Bucks Manage First to Worst In Year’s Time

By and

Ever since I witnessed the Utah Jazz’s opening-night contest with the Milwaukee Bucks back on Oct. 30, I was psyched about the 2001-02 season.

Nope, didn’t particularly care about the acquisition of the new SLC kid, Hot Rod Hundley’s so-called Russian “czar,” Andrei Kirilenko. Cagey journeyman Rusty LaRue nor once-coveted NBA veteran John Amaechi were not the ones to catch my eye.

I was enjoying the play of the purple- and green-clad Bucks with a Dairy State compadre, as we drew the polite ire and disgusted looks of hearty Jazz fans.

My cheers of encouragement were for the 119-112 overtime winners, my home-state Milwaukee Bucks.

But, much to my surprise, I opened the paper recently to find the Bucks as the seventh seed in the East and two games from missing the Playoffs.

Whatever happened to my run-and-gun Milwaukee Bucks? With five games remaining before the Playoffs, the Bucks have the deer- in-the-headlights look.

This after Milwaukee began the season much like the appetite of former resident and U coach Rick Majerus?hungry.

The Bucks started 9-1, easily in control of the Eastern Conference before the emergence of the Jason Kidd-led New Jersey Nets, the team that just clinched the East’s No. 1 seed heading into the NBA’s second season.

Milwaukee, the team that pushed Philadelphia to Game 7 and was one win away from a berth into the NBA Finals just a year ago, added a previous All-Star point forward in Anthony Mason. Then the team went downhill?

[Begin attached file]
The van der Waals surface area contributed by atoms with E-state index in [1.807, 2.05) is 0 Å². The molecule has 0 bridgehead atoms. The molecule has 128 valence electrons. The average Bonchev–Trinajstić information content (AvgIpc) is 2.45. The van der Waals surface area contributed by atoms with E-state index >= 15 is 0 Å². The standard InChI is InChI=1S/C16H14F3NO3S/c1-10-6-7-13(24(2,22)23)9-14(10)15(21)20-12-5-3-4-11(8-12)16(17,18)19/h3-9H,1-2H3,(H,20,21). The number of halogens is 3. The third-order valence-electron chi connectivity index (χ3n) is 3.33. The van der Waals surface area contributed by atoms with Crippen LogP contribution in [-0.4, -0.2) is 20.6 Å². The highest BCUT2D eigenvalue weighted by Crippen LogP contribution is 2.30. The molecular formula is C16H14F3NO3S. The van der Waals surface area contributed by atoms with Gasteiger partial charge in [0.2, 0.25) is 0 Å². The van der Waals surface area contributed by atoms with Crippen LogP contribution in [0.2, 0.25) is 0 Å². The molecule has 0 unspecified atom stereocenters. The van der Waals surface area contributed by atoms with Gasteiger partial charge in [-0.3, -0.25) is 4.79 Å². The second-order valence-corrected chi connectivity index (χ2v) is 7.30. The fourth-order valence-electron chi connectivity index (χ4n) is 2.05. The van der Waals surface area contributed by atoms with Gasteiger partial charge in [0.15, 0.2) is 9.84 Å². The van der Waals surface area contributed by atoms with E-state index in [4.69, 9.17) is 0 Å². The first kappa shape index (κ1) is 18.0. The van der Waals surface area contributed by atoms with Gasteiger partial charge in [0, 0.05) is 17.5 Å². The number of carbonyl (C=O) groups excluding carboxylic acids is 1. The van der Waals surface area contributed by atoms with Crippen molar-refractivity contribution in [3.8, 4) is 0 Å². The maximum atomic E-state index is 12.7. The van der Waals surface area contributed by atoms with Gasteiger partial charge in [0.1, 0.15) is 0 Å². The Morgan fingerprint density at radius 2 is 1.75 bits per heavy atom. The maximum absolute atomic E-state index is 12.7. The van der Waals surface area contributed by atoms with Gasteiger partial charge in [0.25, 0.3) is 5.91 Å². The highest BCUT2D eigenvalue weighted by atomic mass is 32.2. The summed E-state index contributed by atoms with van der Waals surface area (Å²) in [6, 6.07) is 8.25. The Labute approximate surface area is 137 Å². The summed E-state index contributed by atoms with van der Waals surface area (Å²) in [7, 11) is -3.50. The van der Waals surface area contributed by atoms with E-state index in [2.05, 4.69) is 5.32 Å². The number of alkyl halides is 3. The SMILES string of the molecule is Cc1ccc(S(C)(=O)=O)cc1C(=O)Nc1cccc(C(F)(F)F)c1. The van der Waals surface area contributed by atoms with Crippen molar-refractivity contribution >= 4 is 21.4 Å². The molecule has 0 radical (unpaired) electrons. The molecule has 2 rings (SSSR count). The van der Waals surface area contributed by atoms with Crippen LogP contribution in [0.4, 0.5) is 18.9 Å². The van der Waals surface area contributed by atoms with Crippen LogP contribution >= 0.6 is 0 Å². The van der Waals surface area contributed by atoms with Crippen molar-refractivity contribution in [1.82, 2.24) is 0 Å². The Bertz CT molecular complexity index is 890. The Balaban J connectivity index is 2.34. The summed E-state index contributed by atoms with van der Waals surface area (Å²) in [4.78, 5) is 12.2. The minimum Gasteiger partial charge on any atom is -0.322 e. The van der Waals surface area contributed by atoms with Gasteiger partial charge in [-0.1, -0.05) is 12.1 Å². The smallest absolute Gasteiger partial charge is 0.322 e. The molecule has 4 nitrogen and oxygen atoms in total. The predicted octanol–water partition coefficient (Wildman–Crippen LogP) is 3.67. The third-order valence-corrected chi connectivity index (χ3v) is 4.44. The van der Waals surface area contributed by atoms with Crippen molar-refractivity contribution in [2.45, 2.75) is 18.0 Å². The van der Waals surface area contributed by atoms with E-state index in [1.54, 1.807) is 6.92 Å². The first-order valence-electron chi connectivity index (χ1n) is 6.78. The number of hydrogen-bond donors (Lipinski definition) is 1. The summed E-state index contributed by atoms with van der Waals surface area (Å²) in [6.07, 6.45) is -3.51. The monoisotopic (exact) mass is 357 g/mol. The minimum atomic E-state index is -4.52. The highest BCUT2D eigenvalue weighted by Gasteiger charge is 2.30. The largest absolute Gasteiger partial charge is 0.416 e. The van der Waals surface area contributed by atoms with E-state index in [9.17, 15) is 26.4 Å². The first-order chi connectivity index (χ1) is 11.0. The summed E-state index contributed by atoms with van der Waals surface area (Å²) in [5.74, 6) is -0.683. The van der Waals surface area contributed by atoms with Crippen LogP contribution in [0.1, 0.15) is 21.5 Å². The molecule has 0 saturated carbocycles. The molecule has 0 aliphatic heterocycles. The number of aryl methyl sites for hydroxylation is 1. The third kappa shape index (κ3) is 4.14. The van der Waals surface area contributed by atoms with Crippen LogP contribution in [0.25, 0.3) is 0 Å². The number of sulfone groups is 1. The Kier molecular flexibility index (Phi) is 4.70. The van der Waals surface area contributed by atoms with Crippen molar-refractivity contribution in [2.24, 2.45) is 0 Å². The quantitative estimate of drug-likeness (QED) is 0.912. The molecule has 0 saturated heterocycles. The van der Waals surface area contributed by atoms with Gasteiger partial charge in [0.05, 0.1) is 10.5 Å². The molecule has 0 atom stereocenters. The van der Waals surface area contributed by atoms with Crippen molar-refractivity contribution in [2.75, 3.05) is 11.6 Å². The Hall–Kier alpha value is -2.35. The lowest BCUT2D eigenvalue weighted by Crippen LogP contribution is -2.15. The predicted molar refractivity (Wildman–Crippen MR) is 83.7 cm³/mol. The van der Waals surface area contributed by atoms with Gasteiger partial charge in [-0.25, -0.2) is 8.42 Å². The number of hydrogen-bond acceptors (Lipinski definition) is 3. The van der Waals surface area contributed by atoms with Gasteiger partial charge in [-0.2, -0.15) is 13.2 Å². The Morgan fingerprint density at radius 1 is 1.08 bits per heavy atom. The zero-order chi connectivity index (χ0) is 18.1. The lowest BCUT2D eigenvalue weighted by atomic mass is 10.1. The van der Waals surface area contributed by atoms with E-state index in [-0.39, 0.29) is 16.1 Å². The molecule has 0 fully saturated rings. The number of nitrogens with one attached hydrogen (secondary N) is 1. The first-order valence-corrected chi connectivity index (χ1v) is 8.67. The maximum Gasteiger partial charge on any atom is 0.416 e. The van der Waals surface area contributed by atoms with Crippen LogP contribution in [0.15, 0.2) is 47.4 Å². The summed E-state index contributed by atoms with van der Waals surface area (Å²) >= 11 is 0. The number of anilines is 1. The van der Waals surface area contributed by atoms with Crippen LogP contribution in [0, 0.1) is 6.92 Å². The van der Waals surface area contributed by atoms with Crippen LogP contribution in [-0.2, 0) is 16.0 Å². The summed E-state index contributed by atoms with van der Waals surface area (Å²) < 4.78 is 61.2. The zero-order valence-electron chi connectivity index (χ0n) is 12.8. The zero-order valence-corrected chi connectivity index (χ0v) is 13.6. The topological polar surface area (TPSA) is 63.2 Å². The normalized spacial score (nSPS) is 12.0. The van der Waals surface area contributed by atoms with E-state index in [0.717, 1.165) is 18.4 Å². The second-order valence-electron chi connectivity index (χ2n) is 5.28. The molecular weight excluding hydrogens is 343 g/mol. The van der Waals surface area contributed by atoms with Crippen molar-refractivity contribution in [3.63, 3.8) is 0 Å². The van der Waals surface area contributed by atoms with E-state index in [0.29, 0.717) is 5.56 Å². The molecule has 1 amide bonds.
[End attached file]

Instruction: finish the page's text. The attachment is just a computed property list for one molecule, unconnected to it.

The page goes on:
What in the wide, wide world of sports is a’goin’ on here? Is something not making sense to anyone else?

At least the hometown Jazz gradually deflate their win margin little by little, year to year, so Delta Center fans can eventually expect a first-round exit from the Playoffs before the team goes under and Larry H. Miller is pleading to the NBA for the move of professional sports’ greatest oxymoron, the Utah Jazz.

Instead of following the Utah example, my cheesehead compatriots vied for the quick and unexpected twist of fate.

Twenty-two games ago, the land of cheese curds and Miller Genuine Draft was home to the Eastern Conference’s second-place team.

However, the Bucks have ventured into undesired pastures.

Since then, the ol’ Milwaukees have conquered just 7 of 23 opponents. The team’s Playoff standing is in question with the emergence of the Toronto Raptors, winners of their last nine.

The Bucks dropped to seventh place, headed for a showdown with the No. 2 seed Detroit Pistons, and Milwaukee is nearly leveled off at 39-38.

After suffering three straight defeats, including back-to-back losses to Philadelphia, Milwaukee played at Cleveland last night (a good stepping stone to get out of the rut?the Cavs are 28-49), and still has to play at Indiana and Detroit before home games with Charlotte and Toronto.

The four latter teams all are in the Playoffs as of yesterday, so none are pushovers. And the way the Bucks have been playing, I fear the Kiwanis Felt Recreation League 12-and-under team could give them a scare.

Of course, there are the reasons. The cancer of Anthony Mason and his slow-down, pressure defense tempo instead of the run-and-gun.

And the injuries?take your pick: Leading scorer Ray Allen has missed 13 games with tendinitis, alien baby Sam Cassell has an injured big toe, Tim Thomas has a sprained right knee and Allen’s back-up, Michael Redd, sprained his left knee.

Perhaps the most striking differential is Milwaukee’s points scored versus points allowed numbers. The Bucks are averaging 97.6 points per game, while their opponents score 97.3 ppg.

Not seeing a connection?

Neither am I.

I’m just trying to find an excuse/explanation for the most personally reflective catastrophe since, well, last year’s Bucks elimination.

Rory welcomes feedback at: [email protected].